Matthews said a long-term strategic growth plan included the consolidation of school districts and improved infrastructure with the help of capital sales tax funds.
“The platform for growth is built on your ability to provide water and sewer. We had a good development commission, and then they implemented the 1-cent sales tax to be able to fund it. So that’s kind of helped Orangeburg County kind of leapfrog over those other eight counties that we were behind and now are ahead,” he said, noting that work must continue.
“I’ve seen substantial growth in this district. This is a huge district, but the largest single investment in this district has been Volvo, and that’s made some changes. The economy is moving up from Charleston. I think Orangeburg County has a bright future because of our geographic location. I know we’re going to continue to grow because of where we are,” he said.
Matthews said Orangeburg County’s geographic location will be a big key to its success.
“The largest concentration of wealth in the world is east of the Mississippi. That’s where most companies want to be, that’s where they want to get their product to. ... The three fastest-growing areas in the Southeast are Jacksonville, Atlanta and Charlotte. If you were to draw a circle around those three, Orangeburg County is the center of the doughnut” and is logistically critical when it comes to moving product, he said.
He continued, “We got three major highways. We got I-95 serving the North-South market, we got I-26 serving the East-West market and we got two railroads serving two different markets. So you can serve six different markets coming out of Orangeburg, especially if you’re the center of the doughnut because we can move your product. The cost of moving your product is real costly. So Orangeburg has a bright future if we just stay the course.”
‘You have to change with the times’
Matthews has three brothers and one sister, Bessie, 95. His oldest brother, Roosevelt, is a former agriculture teacher. Another brother, Booker T., resides in New York and was an entrepreneur.
“He ran his own barbershop, had some apartment buildings and a store. My brother that I’m next to, Joshua, took over my daddy’s business. He was a contractor,” Matthews said.
His beloved wife, Geraldine, died on Christmas Day in 2015 at age 75.
“I think three things happened to me in my life that changed my projection. I think the first decision I made that changed that was I decided to go to college. I think the second one is when I married Geraldine Matthews. The third one is when I decided to run for public office. So I think those three decisions changed my trajectory in life. My wife and I were married for 54 years. To be honest, 54 years, 10 months and three days,” he said.
Matthews and Geraldine had five children: Cynthia John, Michael Andre, Stephanie Renata, Jonn Wesley III and Brian DeReef. All three of his sons have served in the U.S military, while Cynthia works at the Department of Social Services in Orangeburg and Stephanie has been employed with NASA for nearly 30 years.
Matthews said he always taught his children that hard work pays off.
“I always tell young people that the number one issue in my community when I was growing up was race. Today that’s kind of changed. Even through race still matters, poverty is the number one problem in our communities today.
“I think the value of an education in this COVID environment has demonstrated the value of having the skills you need to compete in the 21st century. I’m pretty sure that if you can’t work from home today, then you’re in trouble,” he said.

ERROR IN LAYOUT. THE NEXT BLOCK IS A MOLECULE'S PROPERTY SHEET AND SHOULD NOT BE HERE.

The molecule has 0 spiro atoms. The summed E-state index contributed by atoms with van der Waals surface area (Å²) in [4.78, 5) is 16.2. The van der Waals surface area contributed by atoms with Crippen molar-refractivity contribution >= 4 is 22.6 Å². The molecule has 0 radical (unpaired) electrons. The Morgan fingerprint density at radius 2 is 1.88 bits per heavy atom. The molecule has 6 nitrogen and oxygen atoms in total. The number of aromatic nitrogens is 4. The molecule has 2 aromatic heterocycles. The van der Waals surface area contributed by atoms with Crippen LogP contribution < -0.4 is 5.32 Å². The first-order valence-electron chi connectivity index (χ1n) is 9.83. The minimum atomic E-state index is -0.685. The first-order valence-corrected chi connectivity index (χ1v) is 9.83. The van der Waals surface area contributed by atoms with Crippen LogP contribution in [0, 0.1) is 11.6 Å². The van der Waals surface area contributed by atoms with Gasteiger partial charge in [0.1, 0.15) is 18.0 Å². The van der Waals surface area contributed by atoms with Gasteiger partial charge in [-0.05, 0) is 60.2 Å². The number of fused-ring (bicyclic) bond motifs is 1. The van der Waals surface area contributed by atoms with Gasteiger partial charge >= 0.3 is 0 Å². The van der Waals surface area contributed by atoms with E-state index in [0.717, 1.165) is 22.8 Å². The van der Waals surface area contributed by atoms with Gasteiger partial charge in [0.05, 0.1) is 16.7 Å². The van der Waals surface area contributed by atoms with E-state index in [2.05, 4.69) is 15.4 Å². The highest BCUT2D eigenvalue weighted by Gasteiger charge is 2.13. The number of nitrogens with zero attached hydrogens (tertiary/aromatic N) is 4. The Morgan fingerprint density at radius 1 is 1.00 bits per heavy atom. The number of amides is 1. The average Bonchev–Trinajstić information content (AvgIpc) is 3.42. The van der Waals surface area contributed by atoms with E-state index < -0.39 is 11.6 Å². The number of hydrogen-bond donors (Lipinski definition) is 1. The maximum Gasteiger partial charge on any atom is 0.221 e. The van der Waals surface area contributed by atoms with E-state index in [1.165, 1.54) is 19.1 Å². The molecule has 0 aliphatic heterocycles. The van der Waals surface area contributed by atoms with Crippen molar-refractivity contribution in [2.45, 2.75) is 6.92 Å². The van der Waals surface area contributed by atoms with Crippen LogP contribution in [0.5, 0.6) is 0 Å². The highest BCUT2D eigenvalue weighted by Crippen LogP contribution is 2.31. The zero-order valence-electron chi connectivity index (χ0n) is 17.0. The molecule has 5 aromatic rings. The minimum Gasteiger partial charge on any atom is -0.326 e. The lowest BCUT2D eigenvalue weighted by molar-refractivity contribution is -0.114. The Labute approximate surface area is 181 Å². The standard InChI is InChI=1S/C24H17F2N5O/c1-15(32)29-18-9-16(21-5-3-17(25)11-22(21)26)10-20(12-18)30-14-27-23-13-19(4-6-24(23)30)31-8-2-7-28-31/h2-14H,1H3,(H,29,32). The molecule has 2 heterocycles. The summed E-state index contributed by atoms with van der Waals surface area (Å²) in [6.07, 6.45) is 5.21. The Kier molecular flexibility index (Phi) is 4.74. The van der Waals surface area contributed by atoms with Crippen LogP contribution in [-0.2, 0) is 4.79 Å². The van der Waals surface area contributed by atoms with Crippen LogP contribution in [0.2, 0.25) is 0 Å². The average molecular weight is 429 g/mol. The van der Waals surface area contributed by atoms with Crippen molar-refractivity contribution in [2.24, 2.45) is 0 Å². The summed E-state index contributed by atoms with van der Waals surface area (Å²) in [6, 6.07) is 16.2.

He said the educational divide must be addressed.
“The reason I said that poverty matters more even though race is very important is because if a kid today grows up in a home with less, lives in a community with less, comes to school with less, they will always do less. So if you can flip that around and put that same kid in a home with more, a community with more and send them to school with more, they will always do better.
“That’s why, in my opinion, you’ve got to look at education from a holistic point of view. You just can’t fix education isolated by itself. You’ve got to really fix the community. So if you can fix the community, your educational outcomes will be better, educational attainment will be higher,” Matthews said.
The legislator said there is a skills divide in America that must be filled.
“That’s why I supported free tech. It was the first thing I thought that would really help our community. We were projecting that we were going to get at least about 500 more kids going to tech than we have today. It has not turned out that way yet, but I think that we’ll eventually get there,” he said.
“I think we’re also going to have to wind up doing year-round schools. All kids can learn, but some of them need more time on task. So kids who show up to school with less, you’ve got to offer them somewhat of a different environment, a little bit more time on task,” Matthews said.
The longtime legislator has also learned a few things from his legislative colleagues, including veteran state Rep. Gilda Cobb-Hunter, D-Orangeburg.
“Time has changed. So you have to change with the times. If you keep on doing what you’ve been doing, you’ll get what you’ve been getting. So you’ve got to change. That’s the one thing I learned from her,” he said.
Matthews added, “There used to be an old saying they used to say around my hometown: Think big, work hard, have a dream and believe you can fly and you’ll get there. If you think big, you work hard, you plan, you get the skill set, you’ll go further in life,” he said, along with putting God first in your life.
Matthews, a member of Pineville United Methodist Church in the Bowman community, said his life will now involve less work as he looks forward to newly elected District 39 Sen. Vernon Stephens charting his own course.
“I’ve been offered three positions after I quit. I said, ‘Man, that’s the reason I quit. It’s over for me. That’s it.’ My life has been dictated by schedules and alarm clocks for almost 50 years,” he said.
Matthews added, “I was given an opportunity as a young man that went far beyond my dream and my imagination. I thought it was time to give somebody else that chance to have that same opportunity. So we’ve got a new senator now, Vernon Stephens. I think he’ll do a good job. That’s the journey of life. At some point you come to an end. You’ve got to recognize when it’s time to move on,” he said.